On the 28th November 1951, HRH The Duke of Edinburgh, arrived on campus to open the new Stephenson Building and to be made an Honorary Doctor of Civil Law.
His visit to what was then King’s College – which would become the University of Newcastle in 1963 – attracted crowds of onlookers. Student newspaper King’s Courier covered the visit and said it was a ‘gay and colourful’ event, describing the multi-coloured gowned professors and lecturers and the black mass of gowned students packing the mezzanine floor of the Heat Engines Laboratory.
The setting was ideal for such an occasion said the reporter, who added the Duke, a sailor, must have felt very much at home in the new building. In his speech, the Duke told the assembled guests it was the genius of George Stephenson that made possible the prosperity of the last century, but new ways must be discovered by the scientists of today, the training of whom was most important. “This extension to King’s College,” he said, “is a most important and timely addition to the technical training facilities of this highly technical area.”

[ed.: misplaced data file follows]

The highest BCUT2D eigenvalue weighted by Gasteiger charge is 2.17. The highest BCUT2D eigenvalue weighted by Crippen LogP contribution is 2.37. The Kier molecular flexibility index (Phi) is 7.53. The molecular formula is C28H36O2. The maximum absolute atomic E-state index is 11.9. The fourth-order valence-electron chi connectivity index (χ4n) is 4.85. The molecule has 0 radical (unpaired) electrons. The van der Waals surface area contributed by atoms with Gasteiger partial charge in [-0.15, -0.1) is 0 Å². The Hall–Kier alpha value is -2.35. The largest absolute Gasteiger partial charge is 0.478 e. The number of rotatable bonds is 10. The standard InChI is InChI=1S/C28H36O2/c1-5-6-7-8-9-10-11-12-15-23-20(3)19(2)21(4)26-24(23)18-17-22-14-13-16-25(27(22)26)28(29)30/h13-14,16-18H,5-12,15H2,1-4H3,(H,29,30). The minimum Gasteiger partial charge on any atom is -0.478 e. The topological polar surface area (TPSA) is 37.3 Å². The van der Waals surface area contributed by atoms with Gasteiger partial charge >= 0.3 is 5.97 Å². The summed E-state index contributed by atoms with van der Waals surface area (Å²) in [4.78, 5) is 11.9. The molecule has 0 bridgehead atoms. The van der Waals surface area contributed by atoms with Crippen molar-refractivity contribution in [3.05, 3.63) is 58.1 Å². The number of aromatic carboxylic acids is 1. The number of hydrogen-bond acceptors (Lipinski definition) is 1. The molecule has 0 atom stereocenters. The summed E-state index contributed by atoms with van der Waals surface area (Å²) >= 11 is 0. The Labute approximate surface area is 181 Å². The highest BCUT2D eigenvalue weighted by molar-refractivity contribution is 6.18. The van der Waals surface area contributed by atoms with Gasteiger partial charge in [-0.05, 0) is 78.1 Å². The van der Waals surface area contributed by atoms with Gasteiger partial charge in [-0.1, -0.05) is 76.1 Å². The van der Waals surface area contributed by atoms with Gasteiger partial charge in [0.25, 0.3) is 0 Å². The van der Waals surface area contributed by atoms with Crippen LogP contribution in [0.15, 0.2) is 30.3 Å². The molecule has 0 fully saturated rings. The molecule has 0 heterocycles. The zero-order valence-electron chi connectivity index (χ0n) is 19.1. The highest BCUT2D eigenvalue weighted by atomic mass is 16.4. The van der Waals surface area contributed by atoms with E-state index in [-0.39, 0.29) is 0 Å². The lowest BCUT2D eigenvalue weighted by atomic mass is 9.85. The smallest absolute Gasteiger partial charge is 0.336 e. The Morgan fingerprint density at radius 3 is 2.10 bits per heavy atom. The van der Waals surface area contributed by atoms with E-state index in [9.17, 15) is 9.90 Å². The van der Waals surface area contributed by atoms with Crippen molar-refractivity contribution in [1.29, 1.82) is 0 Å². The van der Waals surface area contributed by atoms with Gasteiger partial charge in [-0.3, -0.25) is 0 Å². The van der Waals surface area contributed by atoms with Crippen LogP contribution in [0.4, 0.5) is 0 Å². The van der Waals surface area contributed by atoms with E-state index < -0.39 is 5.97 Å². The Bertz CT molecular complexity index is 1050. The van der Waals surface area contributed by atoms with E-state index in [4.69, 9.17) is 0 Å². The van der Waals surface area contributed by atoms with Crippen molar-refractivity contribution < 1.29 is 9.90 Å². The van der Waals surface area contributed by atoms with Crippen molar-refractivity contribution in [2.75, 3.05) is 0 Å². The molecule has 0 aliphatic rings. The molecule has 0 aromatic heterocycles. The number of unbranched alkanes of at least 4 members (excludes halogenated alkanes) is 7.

He concluded his address by thanking Lord Eustace Percy, Rector of King’s College, and the University Grants Commission for making possible the Stephenson Building. His Royal Highness then declared open the building.
A long connection
University registrar Dr John Hogan said: “The Duke of Edinburgh had a long connection with the University. Seventy years ago, in November 1951, he opened the Stephenson Building and was awarded an honorary degree. The visit of His Royal Highness was a great success.
“He had married Princess Elizabeth four year earlier and the younger royals attracted a good deal of attention. Two months later on the death of George VI, Elizabeth became Queen and the Duke was subsequently granted the title by which he is best known, Prince Philip.
“For us this is a very tangible example of the length of his national service and we are greatly honoured by it. It seems somehow fitting that we remember the excitement of him opening the Stephenson Building all those decades ago as the building is set to enter a new stage in its history.”
Source: Newcastle University